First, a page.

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World J Gastroenterol. Jul 7, 2023; 29(25): 3932-3963
Published online Jul 7, 2023. doi: 10.3748/wjg.v29.i25.3932
Glycogen storage diseases: An update
Ersin Gümüş, Hasan Özen
Ersin Gümüş, Hasan Özen, Department of Pediatric Gastroenterology, Hepatology and Nutrition, Hacettepe University Faculty of Medicine, Ihsan Dogramaci Children’s Hospital, Ankara 06230, Turkey
Author contributions: Both authors contributed all parts of the study.
Conflict-of-interest statement: All the authors report no relevant conflicts of interest for this article.
Open-Access: This article is an open-access article that was selected by an in-house editor and fully peer-reviewed by external reviewers. It is distributed in accordance with the Creative Commons Attribution NonCommercial (CC BY-NC 4.0) license, which permits others to distribute, remix, adapt, build upon this work non-commercially, and license their derivative works on different terms, provided the original work is properly cited and the use is non-commercial. See:
Corresponding author: Hasan Özen, MD, Professor, Department of Pediatric Gastroenterology, Hepatology and Nutrition, Hacettepe University Faculty of Medicine, Ihsan Dogramaci Children’s Hospital, Gevher Nesibe Cad., Ankara 06230, Turkey.
Received: December 28, 2022
Peer-review started: December 28, 2022
First decision: February 1, 2023
Revised: February 15, 2023
Accepted: April 30, 2023
Article in press: April 30, 2023
Published online: July 7, 2023

Glycogen storage diseases (GSDs), also referred to as glycogenoses, are inherited metabolic disorders of glycogen metabolism caused by deficiency of enzymes or transporters involved in the synthesis or degradation of glycogen leading to aberrant storage and/or utilization. The overall estimated GSD incidence is 1 case per 20000-43000 live births. There are over 20 types of GSD including the subtypes. This heterogeneous group of rare diseases represents inborn errors of carbohydrate metabolism and are classified based on the deficient enzyme and affected tissues. GSDs primarily affect liver or muscle or both as glycogen is particularly abundant in these tissues. However, besides liver and skeletal muscle, depending on the affected enzyme and its expression in various tissues, multiorgan involvement including heart, kidney and/or brain may be seen. Although GSDs share similar clinical features to some extent, there is a wide spectrum of clinical phenotypes. Currently, the goal of treatment is to maintain glucose homeostasis by dietary management and the use of uncooked cornstarch. In addition to nutritional interventions, pharmacological treatment, physical and supportive therapies, enzyme replacement therapy (ERT) and organ transplantation are other treatment approaches for both disease manifestations and long-term complications. The lack of a specific therapy for GSDs has prompted efforts to develop new treatment strategies like gene therapy. Since early diagnosis and aggressive treatment are related to better prognosis, physicians should be aware of these conditions and include GSDs in the differential diagnosis of patients with relevant manifestations including fasting hypoglycemia, hepatomegaly, hypertransaminasemia, hyperlipidemia, exercise intolerance, muscle cramps/pain, rhabdomyolysis, and muscle weakness. Here, we aim to provide a comprehensive review of GSDs. This review provides general characteristics of all types of GSDs with a focus on those with liver involvement.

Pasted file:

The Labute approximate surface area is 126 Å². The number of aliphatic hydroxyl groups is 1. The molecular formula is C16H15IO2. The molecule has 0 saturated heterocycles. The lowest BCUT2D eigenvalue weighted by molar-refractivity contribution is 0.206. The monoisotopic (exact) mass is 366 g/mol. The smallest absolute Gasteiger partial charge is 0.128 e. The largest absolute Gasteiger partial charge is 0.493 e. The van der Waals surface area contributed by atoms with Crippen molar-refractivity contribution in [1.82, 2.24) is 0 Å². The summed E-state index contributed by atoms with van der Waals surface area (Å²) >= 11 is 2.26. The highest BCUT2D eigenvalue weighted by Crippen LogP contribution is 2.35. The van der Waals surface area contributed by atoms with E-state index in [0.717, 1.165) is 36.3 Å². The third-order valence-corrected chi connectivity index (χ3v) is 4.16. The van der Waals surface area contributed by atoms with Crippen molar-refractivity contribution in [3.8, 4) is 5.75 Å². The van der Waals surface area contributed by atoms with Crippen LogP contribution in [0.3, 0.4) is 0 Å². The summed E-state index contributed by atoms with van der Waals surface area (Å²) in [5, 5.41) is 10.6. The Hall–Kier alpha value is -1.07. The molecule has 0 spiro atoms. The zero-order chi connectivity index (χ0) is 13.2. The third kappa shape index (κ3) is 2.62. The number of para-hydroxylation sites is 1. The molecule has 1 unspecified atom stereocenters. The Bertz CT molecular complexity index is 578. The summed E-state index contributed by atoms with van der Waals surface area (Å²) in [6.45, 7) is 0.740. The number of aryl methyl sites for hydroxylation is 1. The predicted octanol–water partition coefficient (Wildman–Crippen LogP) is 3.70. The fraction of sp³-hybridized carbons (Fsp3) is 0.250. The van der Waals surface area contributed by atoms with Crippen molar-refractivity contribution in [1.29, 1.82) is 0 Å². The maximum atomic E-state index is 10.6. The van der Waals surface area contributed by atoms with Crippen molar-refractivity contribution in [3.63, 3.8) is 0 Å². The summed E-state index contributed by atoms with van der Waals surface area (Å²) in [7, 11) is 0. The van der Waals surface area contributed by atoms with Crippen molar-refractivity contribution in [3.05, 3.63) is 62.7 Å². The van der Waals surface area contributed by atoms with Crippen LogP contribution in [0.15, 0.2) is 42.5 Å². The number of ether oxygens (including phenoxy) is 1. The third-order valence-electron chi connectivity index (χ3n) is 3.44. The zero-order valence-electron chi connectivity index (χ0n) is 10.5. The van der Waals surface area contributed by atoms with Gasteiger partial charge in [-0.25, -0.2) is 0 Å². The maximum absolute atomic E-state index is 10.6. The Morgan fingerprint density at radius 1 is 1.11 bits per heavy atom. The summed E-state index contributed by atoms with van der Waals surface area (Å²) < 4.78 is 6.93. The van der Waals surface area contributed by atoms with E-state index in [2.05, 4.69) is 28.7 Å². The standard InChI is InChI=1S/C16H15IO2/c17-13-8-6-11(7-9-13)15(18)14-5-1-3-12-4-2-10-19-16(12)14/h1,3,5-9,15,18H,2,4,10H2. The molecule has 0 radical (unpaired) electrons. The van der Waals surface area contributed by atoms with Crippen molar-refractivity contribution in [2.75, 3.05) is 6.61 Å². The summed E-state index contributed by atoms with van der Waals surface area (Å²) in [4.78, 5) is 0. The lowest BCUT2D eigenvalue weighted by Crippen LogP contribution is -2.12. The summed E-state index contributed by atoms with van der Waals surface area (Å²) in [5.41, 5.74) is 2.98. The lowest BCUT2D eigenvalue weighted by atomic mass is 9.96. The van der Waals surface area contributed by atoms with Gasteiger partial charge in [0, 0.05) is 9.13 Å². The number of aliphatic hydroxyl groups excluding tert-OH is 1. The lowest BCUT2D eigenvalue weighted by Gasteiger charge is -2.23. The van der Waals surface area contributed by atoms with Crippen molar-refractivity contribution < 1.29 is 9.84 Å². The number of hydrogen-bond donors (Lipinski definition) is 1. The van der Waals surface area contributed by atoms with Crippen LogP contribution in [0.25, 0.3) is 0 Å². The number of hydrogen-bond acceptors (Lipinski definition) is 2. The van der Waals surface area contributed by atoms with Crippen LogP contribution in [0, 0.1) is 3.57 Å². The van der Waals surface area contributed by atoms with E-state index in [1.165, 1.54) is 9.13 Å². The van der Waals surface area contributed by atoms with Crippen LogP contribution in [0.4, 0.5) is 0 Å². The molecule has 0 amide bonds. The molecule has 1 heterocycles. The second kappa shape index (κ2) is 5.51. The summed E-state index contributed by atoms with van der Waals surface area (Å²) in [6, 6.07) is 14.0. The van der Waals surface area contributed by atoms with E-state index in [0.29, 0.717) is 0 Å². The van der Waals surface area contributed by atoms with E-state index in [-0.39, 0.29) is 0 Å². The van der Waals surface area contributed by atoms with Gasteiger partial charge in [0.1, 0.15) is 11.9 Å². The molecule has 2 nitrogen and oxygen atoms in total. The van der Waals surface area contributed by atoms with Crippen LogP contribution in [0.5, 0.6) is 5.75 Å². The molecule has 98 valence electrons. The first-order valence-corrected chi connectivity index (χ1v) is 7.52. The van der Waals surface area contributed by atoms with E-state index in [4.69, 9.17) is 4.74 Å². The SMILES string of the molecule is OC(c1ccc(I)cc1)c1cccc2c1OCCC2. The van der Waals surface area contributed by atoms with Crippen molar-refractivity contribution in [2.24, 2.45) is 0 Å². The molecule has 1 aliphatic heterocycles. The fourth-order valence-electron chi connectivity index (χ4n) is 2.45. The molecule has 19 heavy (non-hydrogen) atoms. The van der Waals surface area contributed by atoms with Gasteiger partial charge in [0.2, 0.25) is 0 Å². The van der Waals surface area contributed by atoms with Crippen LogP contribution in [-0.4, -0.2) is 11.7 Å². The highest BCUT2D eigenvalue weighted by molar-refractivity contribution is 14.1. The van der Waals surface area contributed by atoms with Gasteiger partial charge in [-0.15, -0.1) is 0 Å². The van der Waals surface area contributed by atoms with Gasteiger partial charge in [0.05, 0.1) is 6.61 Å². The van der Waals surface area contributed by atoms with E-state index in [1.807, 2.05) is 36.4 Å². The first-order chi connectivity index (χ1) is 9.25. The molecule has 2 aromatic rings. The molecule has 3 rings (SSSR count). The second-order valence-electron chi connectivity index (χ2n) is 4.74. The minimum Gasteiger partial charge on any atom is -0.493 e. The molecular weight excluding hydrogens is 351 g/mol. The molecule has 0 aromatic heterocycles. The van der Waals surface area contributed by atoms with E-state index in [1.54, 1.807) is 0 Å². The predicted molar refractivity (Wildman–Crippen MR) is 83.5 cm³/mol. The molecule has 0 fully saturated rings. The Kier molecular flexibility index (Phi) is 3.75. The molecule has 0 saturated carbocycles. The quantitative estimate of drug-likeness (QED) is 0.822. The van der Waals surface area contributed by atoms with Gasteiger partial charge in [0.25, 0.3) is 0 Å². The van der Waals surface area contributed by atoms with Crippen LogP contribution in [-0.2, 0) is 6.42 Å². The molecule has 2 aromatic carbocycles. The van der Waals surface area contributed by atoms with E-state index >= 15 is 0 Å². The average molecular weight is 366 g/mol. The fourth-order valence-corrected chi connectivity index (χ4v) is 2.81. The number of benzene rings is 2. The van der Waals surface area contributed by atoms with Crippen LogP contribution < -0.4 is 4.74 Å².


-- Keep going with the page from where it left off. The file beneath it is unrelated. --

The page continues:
Keywords: Glycogen storage disease, Liver, Muscle, Hypoglycemia

Core Tip: Glycogen storage diseases are multisystemic diseases that can present at any age. Primarily affected organs are liver and skeletal muscle, but heart, central nervous system, kidneys, intestines, and other organs may also be affected. As the initial presenting symptoms can occur in adulthood, it is a group of rare diseases that should be recognized and managed by not only pediatricians but also physicians taking care of adults.